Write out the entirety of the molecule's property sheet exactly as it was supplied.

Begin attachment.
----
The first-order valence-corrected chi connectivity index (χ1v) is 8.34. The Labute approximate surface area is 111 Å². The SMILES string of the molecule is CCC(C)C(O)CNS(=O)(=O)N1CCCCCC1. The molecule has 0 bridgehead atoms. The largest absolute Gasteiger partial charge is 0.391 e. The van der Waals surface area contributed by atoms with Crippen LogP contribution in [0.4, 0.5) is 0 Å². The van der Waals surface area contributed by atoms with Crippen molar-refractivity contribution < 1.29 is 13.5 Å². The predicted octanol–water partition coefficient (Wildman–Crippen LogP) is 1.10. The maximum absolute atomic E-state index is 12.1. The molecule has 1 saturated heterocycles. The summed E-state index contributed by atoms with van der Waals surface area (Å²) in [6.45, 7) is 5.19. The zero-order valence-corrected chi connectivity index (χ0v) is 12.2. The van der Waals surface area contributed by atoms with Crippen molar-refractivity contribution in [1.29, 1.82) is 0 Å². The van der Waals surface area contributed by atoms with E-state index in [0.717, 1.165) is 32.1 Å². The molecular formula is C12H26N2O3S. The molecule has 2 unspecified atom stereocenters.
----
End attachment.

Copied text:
The first-order valence-corrected chi connectivity index (χ1v) is 8.34. The Labute approximate surface area is 111 Å². The SMILES string of the molecule is CCC(C)C(O)CNS(=O)(=O)N1CCCCCC1. The molecule has 0 bridgehead atoms. The largest absolute Gasteiger partial charge is 0.391 e. The van der Waals surface area contributed by atoms with Crippen LogP contribution in [0.4, 0.5) is 0 Å². The van der Waals surface area contributed by atoms with Crippen molar-refractivity contribution < 1.29 is 13.5 Å². The predicted octanol–water partition coefficient (Wildman–Crippen LogP) is 1.10. The maximum absolute atomic E-state index is 12.1. The molecule has 1 saturated heterocycles. The summed E-state index contributed by atoms with van der Waals surface area (Å²) in [6.45, 7) is 5.19. The zero-order valence-corrected chi connectivity index (χ0v) is 12.2. The van der Waals surface area contributed by atoms with Crippen molar-refractivity contribution in [1.29, 1.82) is 0 Å². The van der Waals surface area contributed by atoms with E-state index in [0.717, 1.165) is 32.1 Å². The molecular formula is C12H26N2O3S. The molecule has 2 unspecified atom stereocenters.